6 Facts You May Not Know About Renewable Energy

6 Facts You May Not Know About Renewable Energy

Solar panel

Environmental expert, and SCS instructor, Dr. Lucy Sportza shares some unexpected facts about renewable energy.

One of the main reasons there is so much global interest in adopting renewable energy is because it helps us reduce greenhouse gas emissions. But renewable energy is about more than climate change. Here are six facts you may not know about this critical technology.

1. Renewable energy can help address energy poverty

Around the world, hundreds of millions of people lack access to electricity, representing about 13% of the global population. The number of people lacking access to clean cooking fuels is much higher. Renewable energy technologies offer us the opportunity to alleviate energy poverty in an environmentally sustainable and socially responsible fashion. Increasing access to energy is essential for social and economic development in many parts of the world, such as in sub-Saharan Africa.

2. Renewable energy discussions must be interdisciplinary

We cannot study renewable energy solely from an engineering or technology perspective. Our energy choices have significant implications to the biophysical environment and the social and economic well-being of people around the world. This is not just about what energy resources we rely on, be they fossil fuels, nuclear, or renewable energy. It is also about how we use energy resources. We have to ask questions about what biomass we used to create bioenergy, how we decide where to place wind turbines to reduce the potential negative impacts, and understand the role of politics in how quickly or slowly we adopt renewable energy. 

3. Global usage of renewable energy is increasing rapidly

According to statistics from the International Renewable Energy Agency, the installed capacity for wind energy (on and offshore) more than quadrupled between 2010 and 2020. The installed capacity for solar energy (thermal and photovoltaic) has increased even more rapidly, showing a 17-fold growth between 2010 and 2020. Other renewable energy technologies are continuing to develop, although presently their use is not as large, apart from hydroelectricity. Solar and wind energy are economically viable, and their cost is continuing to decrease.

4. Multiple energy products are possible using renewable energy

Depending on the technology and processes used, we can create solid, gaseous, liquid, heat, and electrical energy. In this way, we can fulfil all of our energy needs to keep our society operating the way it does. In Ontario, we already use liquid renewable energy—bioethanol—for some of our transportation, and countries around the world are looking to increase the amount of biofuel blended with petroleum-based transportation fuels to reduce greenhouse gas emissions from the transportation sector. Biomethane can be substituted for natural gas, heat can be used in industrial as well as domestic and institutional settings, and, as we know, electricity is vital in our homes, businesses, and commercial settings.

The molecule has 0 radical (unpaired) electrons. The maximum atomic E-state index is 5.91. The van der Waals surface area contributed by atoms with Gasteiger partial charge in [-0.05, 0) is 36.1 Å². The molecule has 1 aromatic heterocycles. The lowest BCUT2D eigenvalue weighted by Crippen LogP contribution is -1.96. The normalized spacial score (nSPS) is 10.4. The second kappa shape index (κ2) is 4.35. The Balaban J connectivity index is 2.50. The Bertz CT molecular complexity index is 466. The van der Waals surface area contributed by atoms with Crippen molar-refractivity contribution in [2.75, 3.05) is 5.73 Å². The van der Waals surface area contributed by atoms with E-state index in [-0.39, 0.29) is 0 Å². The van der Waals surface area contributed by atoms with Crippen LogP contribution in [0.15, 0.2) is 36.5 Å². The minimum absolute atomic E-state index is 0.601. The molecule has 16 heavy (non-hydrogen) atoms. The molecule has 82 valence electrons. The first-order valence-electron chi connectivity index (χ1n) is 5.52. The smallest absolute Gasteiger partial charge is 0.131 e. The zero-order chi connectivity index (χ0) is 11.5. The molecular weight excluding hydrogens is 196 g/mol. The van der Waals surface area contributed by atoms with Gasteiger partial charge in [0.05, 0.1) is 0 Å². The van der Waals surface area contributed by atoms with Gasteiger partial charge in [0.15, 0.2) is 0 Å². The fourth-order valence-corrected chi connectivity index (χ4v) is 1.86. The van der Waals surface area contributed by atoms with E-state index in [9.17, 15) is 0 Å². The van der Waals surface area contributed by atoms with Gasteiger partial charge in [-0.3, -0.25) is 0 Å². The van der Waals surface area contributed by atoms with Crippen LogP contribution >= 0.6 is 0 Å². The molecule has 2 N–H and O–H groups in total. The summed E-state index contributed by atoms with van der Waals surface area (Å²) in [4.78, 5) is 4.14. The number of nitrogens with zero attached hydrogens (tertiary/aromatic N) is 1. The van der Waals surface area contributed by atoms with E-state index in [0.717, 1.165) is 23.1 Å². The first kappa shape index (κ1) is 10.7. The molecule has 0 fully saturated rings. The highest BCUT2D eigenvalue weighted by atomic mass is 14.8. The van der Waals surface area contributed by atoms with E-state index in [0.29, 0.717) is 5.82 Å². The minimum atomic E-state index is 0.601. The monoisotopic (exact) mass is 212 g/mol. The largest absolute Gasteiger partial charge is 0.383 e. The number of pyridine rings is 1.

5. Many renewable energy technologies are scalable 

Renewable energy can be flexible and extremely useful for supplying energy needs in remote areas, including those where extending grid systems would be costly and challenging, such as mountainous zones or remote communities in the North. Solar energy, bioenergy, geothermal, and wind energy can be designed to provide power for individual houses, farms, and other enterprises. Or, they can be built on much larger scales, with the resulting energy contributing to electrical grids that supply urban areas or, in the case of other forms of energy products—such as liquids—transported to where they are needed.

6. New technologies are emerging all the time 

There have been rapid advancements in renewable energy over the last couple of decades, and work continues all the time. In solar energy, innovations related to solar fabric and solar paint are just two of the exciting ideas to follow. In terms of bioenergy, we continue to search for the strongest feedstocks, thinking in terms of environmental, economic, and social feasibility. New methods of exploiting tidal and wave energy are being tested. And we continue to make progress with hydrogen gas, which could make a very significant difference in the transportation sector, not only for automobiles, but notably for large freight trucks, shipping, and aviation. 

Whatever your background, there’s a lot to learn about renewable energy, whether your focus is on the technology, energy planning, environmental management, social development, or something else entirely. Because energy is fundamental to modern life, questions about how we will produce it are something everyone should be interested in, to make informed decisions personally and to contribute to public discussions.


Dr. Lucy Sportza has been in the Department of Geography, Environment and Geomatics, University of Guelph since 2006, and at the University of Toronto, School of the Environment since 2009. She has a B.A. from the University of Toronto (Geography – Environment and Resource Studies), and an M.A. and Ph.D. from the School of Planning, University of Waterloo. Her doctoral research focused on planning for urban parks and protected areas, with a focus on Toronto. Lucy’s current interests include the use of parks and protected areas in urban areas to make them healthier and more livable in the face of environmental change. A strong secondary interest is in renewable energy systems. A theme of her work is integrating the evolving scientific knowledge with what we should be doing to protect our biophysical environment and the necessity of making decisions that take social, economic and other considerations into account.

Her course, Principles of Renewable Energy, starts this spring.

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